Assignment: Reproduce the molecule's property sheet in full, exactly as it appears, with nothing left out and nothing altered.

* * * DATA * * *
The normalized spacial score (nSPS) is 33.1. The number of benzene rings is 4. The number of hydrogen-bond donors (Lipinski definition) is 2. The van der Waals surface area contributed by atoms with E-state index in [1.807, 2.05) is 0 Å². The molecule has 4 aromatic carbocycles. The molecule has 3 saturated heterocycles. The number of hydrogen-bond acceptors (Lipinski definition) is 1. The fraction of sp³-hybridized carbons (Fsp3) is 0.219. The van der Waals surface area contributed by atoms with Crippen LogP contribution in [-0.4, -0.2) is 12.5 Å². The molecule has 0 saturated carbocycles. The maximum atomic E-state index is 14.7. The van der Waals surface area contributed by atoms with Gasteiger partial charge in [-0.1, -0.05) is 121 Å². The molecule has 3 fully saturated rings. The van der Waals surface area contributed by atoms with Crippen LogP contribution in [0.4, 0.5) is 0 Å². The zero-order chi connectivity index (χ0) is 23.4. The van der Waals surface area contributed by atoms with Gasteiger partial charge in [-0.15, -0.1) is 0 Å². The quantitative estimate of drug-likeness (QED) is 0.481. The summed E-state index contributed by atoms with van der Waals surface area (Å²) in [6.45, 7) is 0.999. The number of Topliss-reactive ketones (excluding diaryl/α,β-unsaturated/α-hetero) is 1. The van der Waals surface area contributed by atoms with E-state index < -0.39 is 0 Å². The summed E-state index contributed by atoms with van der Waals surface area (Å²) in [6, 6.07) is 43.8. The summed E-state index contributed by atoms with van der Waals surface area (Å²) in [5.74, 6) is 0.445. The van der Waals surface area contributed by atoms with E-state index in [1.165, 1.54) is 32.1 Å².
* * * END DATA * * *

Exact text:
The normalized spacial score (nSPS) is 33.1. The number of benzene rings is 4. The number of hydrogen-bond donors (Lipinski definition) is 2. The van der Waals surface area contributed by atoms with E-state index in [1.807, 2.05) is 0 Å². The molecule has 4 aromatic carbocycles. The molecule has 3 saturated heterocycles. The number of hydrogen-bond acceptors (Lipinski definition) is 1. The fraction of sp³-hybridized carbons (Fsp3) is 0.219. The van der Waals surface area contributed by atoms with Crippen LogP contribution in [-0.4, -0.2) is 12.5 Å². The molecule has 0 saturated carbocycles. The maximum atomic E-state index is 14.7. The van der Waals surface area contributed by atoms with Gasteiger partial charge in [-0.1, -0.05) is 121 Å². The molecule has 3 fully saturated rings. The van der Waals surface area contributed by atoms with Crippen LogP contribution in [0.4, 0.5) is 0 Å². The zero-order chi connectivity index (χ0) is 23.4. The van der Waals surface area contributed by atoms with Gasteiger partial charge in [-0.15, -0.1) is 0 Å². The quantitative estimate of drug-likeness (QED) is 0.481. The summed E-state index contributed by atoms with van der Waals surface area (Å²) in [6.45, 7) is 0.999. The number of Topliss-reactive ketones (excluding diaryl/α,β-unsaturated/α-hetero) is 1. The van der Waals surface area contributed by atoms with E-state index < -0.39 is 0 Å². The summed E-state index contributed by atoms with van der Waals surface area (Å²) in [6, 6.07) is 43.8. The summed E-state index contributed by atoms with van der Waals surface area (Å²) in [5.74, 6) is 0.445. The van der Waals surface area contributed by atoms with E-state index in [1.165, 1.54) is 32.1 Å².